Ability of a Priority Dispatch System to Respond Appropriately
to Victims of Cardiac Arrest
Purpose: To evaluate the accuracy of the Emergency Medical Priority Dispatch System (EMPDS) with respect to response level for cardiac arrest cases, and to compare response times for delta versus other response levels. The study setting was an urban ALS system that adopted a priority dispatch system 2.5 years ago. The sensitivity of the EMPDS has not been evaluated with regard to cardiac arrest cases since its implementation. We hypothesized that 99% of cardiac arrest cases would receive the highest level of response.
Methods: We retrospectively reviewed 1994 emergency medical services (EMS) atraumatic cardiac arrest incident reports. We compared response time to response level using a subsample of 230 cases for which complete data were available. We used ANOVA and chi-square tests in our analyses.
Results: Of 284 cardiac arrest cases, 258 (90.8%) were classified as delta, 17 (6.0%) as charlie, eight (2.8%) as bravo, and one (0.4%) as alpha. More cases were misclassified as charlie or lower than expected (p <0.0001). Response time was slightly faster for delta (mean = 6.9 minutes; 95% CI = 6.5, 7.3) than other (mean = 7.6; 95% CI = 6.8, 8.5) response levels (p = 0.25).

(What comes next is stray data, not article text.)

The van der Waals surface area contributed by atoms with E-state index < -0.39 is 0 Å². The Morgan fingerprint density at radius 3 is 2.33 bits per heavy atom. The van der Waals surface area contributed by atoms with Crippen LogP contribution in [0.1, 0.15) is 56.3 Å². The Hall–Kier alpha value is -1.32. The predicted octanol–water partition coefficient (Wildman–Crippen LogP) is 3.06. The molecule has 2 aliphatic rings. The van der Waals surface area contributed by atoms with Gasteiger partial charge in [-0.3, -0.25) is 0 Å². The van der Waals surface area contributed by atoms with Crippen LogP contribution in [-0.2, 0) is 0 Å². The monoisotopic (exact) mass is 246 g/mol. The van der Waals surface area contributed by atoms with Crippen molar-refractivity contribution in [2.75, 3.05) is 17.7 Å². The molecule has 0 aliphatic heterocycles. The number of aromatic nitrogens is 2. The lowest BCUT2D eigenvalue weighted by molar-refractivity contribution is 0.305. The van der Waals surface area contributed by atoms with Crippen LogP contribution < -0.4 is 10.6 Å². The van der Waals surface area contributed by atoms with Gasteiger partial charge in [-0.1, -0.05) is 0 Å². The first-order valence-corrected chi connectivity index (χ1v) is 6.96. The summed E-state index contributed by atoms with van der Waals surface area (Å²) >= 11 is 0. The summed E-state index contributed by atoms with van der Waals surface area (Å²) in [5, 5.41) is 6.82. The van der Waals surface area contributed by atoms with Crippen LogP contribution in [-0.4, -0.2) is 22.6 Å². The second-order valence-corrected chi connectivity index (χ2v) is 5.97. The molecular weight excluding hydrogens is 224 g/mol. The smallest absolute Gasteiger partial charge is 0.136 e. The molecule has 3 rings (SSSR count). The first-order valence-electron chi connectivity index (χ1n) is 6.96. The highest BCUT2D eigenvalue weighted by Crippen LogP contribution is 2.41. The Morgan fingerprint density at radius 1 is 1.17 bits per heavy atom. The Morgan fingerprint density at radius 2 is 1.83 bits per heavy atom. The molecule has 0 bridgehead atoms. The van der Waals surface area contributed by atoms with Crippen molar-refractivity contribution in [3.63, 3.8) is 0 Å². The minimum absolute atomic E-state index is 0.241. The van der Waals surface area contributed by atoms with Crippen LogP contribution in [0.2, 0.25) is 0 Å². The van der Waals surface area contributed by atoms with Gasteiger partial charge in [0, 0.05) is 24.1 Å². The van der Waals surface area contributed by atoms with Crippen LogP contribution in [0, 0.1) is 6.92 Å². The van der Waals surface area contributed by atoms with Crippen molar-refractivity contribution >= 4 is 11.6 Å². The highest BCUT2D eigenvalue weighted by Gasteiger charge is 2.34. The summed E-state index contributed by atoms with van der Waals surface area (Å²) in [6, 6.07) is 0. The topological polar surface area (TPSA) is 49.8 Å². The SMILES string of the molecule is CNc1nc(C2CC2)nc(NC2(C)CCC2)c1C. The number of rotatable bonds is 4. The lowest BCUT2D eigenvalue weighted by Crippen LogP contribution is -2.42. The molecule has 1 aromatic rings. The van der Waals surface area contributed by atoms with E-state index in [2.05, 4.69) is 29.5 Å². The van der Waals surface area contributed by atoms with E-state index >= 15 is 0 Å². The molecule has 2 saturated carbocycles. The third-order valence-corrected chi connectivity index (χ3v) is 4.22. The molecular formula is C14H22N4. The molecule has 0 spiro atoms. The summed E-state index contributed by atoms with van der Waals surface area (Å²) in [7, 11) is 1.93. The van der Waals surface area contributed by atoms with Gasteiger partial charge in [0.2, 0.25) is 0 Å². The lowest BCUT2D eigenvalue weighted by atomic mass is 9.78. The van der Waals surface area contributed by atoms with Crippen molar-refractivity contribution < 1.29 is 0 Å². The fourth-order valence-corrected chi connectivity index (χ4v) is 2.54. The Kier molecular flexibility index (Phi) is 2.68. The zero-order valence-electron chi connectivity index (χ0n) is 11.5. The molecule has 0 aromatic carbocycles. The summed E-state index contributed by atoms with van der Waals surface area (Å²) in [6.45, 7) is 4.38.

Conclusion: The EMPDS has high sensitivity in identifying and
responding to cardiac arrest calls. The highest priority calls had, on
average, approximately one minute faster response that the lower priority
calls. This reflects the importance of accuracy in this system, particularly
with regard to conditions, such as cardiac arrest where response time
is highly correlated with survival. The results of this study support
the use of EMPDS, and indicate the need for more specific analyses of
the causes and consequences of misclassification of cardiac arrest cases.